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The ORDER of the PURPLE HEART for MILITARY MERIT, commonly called "The Purple Heart," is an American decoration-the oldest military decoration in the world in present use and the first award made available to a common soldier.
It was created by one of the world's most famed and best-loved heroes-General George Washington. General Washington is often pictured as a cold, stern soldier, a proud aristocrat, a martinet. Perhaps he was all of these at times. Yet we know he showed sympathy and concern for his troops, and was not too proud to pray, humbly on his knees, for his beloved country and for the men who served it, and him, so bravely and loyally. His keen appreciation of the importance of the common soldier in any campaign impelled him to recognize outstanding valor and merit by granting a commission or an advance in rank for the person concerned.
In the summer of 1782 he was ordered by the Continental Congress to cease doing so-there were no funds to pay the soldiers, much less the officers!
Deprived of his usual means of reward, he must have searched for a substitute. Shortly after receiving the "stop" order from Congress, he wrote his memorable General Orders of August 7, 1782, which read in part as follows:
"The General, ever desirous to cherish virtuous ambition in his soldiers as well as foster and encourage every species of military merit, directs that whenever any singularly meritorius action is performed, the author of it shall be permitted to wear on his facings, over his left breast, the figure of a heart in purple cloth or silk edged with narrow lace or binding. Not only instances of unusual gallantry but also of extraordinary fidelity and essential service in any way shall meet with due reward ... The name and regiment of the persons so certified are to be enrolled in a Book of Merit which shall be kept in the orderly room ... Men who have merited this distinction to be suffered to pass all guards and sentinels which officers are permitted to do ... The order to be retroactive to the earliest stages of the war, and to be a permanent one ... The road to glory in a patriot army and a free country is thus open to all."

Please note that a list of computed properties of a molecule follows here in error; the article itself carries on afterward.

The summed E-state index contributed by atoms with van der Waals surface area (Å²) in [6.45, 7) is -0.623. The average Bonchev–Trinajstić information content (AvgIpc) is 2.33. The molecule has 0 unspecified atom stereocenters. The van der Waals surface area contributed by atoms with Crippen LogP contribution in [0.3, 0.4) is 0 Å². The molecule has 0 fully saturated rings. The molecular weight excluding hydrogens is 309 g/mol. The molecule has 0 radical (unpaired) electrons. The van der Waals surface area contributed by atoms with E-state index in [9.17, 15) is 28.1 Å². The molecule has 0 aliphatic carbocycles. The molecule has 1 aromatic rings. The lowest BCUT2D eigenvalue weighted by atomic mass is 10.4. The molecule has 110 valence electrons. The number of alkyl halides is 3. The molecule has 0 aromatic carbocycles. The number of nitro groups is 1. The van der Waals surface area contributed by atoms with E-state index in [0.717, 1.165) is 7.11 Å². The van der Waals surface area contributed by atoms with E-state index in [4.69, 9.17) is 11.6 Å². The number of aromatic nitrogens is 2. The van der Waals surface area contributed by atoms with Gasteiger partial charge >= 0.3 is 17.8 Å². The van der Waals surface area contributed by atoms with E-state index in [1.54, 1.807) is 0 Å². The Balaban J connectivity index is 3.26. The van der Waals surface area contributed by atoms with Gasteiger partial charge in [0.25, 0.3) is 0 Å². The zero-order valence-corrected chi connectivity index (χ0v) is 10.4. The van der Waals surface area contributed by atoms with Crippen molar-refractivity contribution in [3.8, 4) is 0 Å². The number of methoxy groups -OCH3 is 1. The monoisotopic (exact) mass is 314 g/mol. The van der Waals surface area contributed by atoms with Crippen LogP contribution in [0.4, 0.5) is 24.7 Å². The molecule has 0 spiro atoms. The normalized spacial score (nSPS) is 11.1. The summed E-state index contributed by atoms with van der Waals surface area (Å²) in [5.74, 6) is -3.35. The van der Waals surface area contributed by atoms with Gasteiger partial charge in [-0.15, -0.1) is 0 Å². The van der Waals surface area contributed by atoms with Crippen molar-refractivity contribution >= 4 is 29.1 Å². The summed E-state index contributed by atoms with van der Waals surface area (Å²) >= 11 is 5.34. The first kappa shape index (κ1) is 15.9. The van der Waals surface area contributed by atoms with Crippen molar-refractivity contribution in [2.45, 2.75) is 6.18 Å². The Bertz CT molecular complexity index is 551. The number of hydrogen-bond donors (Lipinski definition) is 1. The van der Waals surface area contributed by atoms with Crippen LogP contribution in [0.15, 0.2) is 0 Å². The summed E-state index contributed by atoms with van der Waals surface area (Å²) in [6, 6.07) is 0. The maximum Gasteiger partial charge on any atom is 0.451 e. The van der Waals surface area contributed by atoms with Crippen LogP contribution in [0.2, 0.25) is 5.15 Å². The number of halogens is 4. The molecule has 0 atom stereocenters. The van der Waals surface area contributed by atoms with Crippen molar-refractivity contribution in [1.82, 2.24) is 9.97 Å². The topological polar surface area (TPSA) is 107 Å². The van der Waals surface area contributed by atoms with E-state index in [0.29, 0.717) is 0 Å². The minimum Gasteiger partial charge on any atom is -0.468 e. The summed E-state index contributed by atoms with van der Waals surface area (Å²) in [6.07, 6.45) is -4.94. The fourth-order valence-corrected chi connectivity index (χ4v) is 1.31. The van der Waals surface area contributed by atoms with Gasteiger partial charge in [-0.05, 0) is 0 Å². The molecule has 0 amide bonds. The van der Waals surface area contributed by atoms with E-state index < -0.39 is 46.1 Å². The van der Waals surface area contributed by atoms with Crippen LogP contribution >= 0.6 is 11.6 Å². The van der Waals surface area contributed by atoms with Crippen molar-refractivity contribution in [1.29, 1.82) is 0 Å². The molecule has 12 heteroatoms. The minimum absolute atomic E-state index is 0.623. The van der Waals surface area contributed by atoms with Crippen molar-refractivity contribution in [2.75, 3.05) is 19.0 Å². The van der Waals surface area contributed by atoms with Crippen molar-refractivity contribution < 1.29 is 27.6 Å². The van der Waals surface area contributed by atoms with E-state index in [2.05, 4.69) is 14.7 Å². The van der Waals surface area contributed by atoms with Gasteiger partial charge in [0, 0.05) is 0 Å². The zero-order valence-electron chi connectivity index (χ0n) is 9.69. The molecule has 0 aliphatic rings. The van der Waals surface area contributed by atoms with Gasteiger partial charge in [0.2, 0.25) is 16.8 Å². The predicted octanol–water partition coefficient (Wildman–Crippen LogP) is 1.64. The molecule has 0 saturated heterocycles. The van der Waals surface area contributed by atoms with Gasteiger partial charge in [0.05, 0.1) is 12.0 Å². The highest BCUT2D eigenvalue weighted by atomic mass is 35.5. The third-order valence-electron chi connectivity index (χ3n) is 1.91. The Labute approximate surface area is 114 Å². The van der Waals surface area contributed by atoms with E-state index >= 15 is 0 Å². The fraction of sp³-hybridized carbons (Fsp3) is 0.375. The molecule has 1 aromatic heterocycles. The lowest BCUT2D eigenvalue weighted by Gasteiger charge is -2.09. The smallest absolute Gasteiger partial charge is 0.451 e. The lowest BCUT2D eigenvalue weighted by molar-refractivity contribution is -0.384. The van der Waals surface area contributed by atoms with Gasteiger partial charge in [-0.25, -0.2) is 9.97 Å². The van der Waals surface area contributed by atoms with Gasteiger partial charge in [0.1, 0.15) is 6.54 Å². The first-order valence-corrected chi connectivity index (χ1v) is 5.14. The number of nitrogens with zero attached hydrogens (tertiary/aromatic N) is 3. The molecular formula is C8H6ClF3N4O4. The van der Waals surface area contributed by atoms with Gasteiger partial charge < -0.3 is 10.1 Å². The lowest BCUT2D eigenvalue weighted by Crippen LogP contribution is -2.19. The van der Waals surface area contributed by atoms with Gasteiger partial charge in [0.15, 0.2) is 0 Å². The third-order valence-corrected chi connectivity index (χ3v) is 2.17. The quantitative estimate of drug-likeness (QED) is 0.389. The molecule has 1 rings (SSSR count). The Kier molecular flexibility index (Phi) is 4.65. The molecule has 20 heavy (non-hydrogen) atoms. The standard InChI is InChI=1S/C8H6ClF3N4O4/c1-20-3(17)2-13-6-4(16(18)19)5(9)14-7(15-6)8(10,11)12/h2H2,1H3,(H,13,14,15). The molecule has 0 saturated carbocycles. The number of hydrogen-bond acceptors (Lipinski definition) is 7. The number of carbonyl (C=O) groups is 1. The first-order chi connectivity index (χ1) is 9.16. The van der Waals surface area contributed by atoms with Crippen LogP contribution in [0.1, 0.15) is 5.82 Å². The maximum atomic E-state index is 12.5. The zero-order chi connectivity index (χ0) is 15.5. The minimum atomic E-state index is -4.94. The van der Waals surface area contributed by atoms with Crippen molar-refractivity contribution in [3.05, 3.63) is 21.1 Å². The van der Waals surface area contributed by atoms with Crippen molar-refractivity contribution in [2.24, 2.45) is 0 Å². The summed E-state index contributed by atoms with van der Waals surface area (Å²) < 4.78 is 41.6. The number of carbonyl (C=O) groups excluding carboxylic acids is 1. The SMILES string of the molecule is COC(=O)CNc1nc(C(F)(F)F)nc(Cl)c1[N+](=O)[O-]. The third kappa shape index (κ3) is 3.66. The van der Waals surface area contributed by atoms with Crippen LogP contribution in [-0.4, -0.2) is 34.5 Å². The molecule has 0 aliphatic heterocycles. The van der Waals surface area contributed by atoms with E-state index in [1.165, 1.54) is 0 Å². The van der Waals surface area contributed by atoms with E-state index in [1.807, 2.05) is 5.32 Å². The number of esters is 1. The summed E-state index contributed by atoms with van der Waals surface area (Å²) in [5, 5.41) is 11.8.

Lost or misfiled for almost 150 years among War Department Records at Washington, D.C., this important paper came to light during the search for Washington's papers prior to the celebration of his Bicentennial in 1932. With it were the dramatic accounts of three soldiers who received the decoration at Newburgh, N.Y., at Washington's Headquarters. The book of Merit has not been found. The U.S. War Department revived the Purple Heart decoration on February 22, 1932. The revived form is of metal, instead of perishable cloth, made in the shape of a rich purple heart bordered with gold, with a bust of Washington in the center and the Washington coat-of-arms at the top. Tle latter is believed to have been the source of the stars and stripes of the American Flag.
intrinsically, the Purple Heart is the world's costliest military decoration-nineteen separate operations are required to make it from the rough heart stamped from bronze to the finished medal, plated with gold and enameled in various colors, suspended from a purple and white ribbon.
'The ORDER of the PURPLE HEART is awarded to members of the armed forces of the U.S. who are wounded by an instrument of war in the hands of an enemy and posthumously to the next of kin in the name of those who are killed in action or die of wounds received in action. It is definitely a combat decoration.
An organization now known as "The Military Order of the Purple Heart," was formed in 1932 for the protection and mutual interest of all who have received the decoration. Composed exclusively of Purple Heart recipients, it is the only strictly "combat" organization extant.
Funds for welfare, rehabilitation and/or service work carried on by the Organization are derived almost entirely from the annual distribution of its official flower, The Purple Heart Viola. These are assembled by disabled and needy veterans, many of whom receive little or no compensation from other sources.
Thus your contribution for a Viola serves a two-fold purpose-it helps the veteran who assembled it, and it enables the organization to do many things in behalf of hospitalized and needy veterans and their families. The Purple Heart Viola on your lapel is evidence that YOU have not forgotten the price of liberty paid in the past and still being paid by those who have borne the brunt of battle in defense of America. Close relatives of Purple Heart recipients are eligible to belong to the Ladies Auxiliary of The Military Order of the Purple Heart, which does important work nationally and locally in Veterans' Hospitals.
Further information about the Order and its auxiliary may be obtained from National Headquarters as listed below.
page was designed by
David Little, Life Member
Chapter 402 Gamecocks
Military Order of the Purple Heart